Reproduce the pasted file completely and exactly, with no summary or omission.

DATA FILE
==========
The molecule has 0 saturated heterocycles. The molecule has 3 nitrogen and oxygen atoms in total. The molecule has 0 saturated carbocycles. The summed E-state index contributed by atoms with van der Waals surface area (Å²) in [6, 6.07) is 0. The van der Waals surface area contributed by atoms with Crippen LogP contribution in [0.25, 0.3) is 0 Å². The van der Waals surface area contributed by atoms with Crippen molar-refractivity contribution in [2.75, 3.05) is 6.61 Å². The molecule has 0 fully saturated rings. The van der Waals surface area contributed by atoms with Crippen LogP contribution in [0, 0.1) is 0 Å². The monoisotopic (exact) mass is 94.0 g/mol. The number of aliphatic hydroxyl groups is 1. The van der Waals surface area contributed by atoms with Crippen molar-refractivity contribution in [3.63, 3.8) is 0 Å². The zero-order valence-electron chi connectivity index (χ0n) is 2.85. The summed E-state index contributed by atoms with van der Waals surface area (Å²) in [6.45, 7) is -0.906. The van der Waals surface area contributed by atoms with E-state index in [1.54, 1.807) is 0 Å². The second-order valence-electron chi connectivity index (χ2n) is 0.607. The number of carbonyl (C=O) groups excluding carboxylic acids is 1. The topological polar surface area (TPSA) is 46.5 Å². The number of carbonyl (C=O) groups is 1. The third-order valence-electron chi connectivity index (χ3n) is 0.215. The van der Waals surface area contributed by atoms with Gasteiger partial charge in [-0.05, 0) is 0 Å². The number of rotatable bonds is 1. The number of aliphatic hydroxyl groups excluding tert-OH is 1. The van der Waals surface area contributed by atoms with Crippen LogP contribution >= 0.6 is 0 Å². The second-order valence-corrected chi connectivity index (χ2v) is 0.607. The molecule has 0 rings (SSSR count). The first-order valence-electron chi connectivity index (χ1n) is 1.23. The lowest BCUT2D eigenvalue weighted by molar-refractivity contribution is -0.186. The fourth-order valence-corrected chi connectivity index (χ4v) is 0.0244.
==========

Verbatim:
The molecule has 0 saturated heterocycles. The molecule has 3 nitrogen and oxygen atoms in total. The molecule has 0 saturated carbocycles. The summed E-state index contributed by atoms with van der Waals surface area (Å²) in [6, 6.07) is 0. The van der Waals surface area contributed by atoms with Crippen LogP contribution in [0.25, 0.3) is 0 Å². The van der Waals surface area contributed by atoms with Crippen molar-refractivity contribution in [2.75, 3.05) is 6.61 Å². The molecule has 0 fully saturated rings. The van der Waals surface area contributed by atoms with Crippen LogP contribution in [0, 0.1) is 0 Å². The monoisotopic (exact) mass is 94.0 g/mol. The number of aliphatic hydroxyl groups is 1. The van der Waals surface area contributed by atoms with Crippen molar-refractivity contribution in [3.63, 3.8) is 0 Å². The zero-order valence-electron chi connectivity index (χ0n) is 2.85. The summed E-state index contributed by atoms with van der Waals surface area (Å²) in [6.45, 7) is -0.906. The van der Waals surface area contributed by atoms with E-state index in [1.54, 1.807) is 0 Å². The second-order valence-electron chi connectivity index (χ2n) is 0.607. The number of carbonyl (C=O) groups excluding carboxylic acids is 1. The topological polar surface area (TPSA) is 46.5 Å². The number of carbonyl (C=O) groups is 1. The third-order valence-electron chi connectivity index (χ3n) is 0.215. The van der Waals surface area contributed by atoms with Gasteiger partial charge in [-0.05, 0) is 0 Å². The number of rotatable bonds is 1. The number of aliphatic hydroxyl groups excluding tert-OH is 1. The van der Waals surface area contributed by atoms with Crippen LogP contribution >= 0.6 is 0 Å². The second-order valence-corrected chi connectivity index (χ2v) is 0.607. The molecule has 0 rings (SSSR count). The first-order valence-electron chi connectivity index (χ1n) is 1.23. The lowest BCUT2D eigenvalue weighted by molar-refractivity contribution is -0.186. The fourth-order valence-corrected chi connectivity index (χ4v) is 0.0244.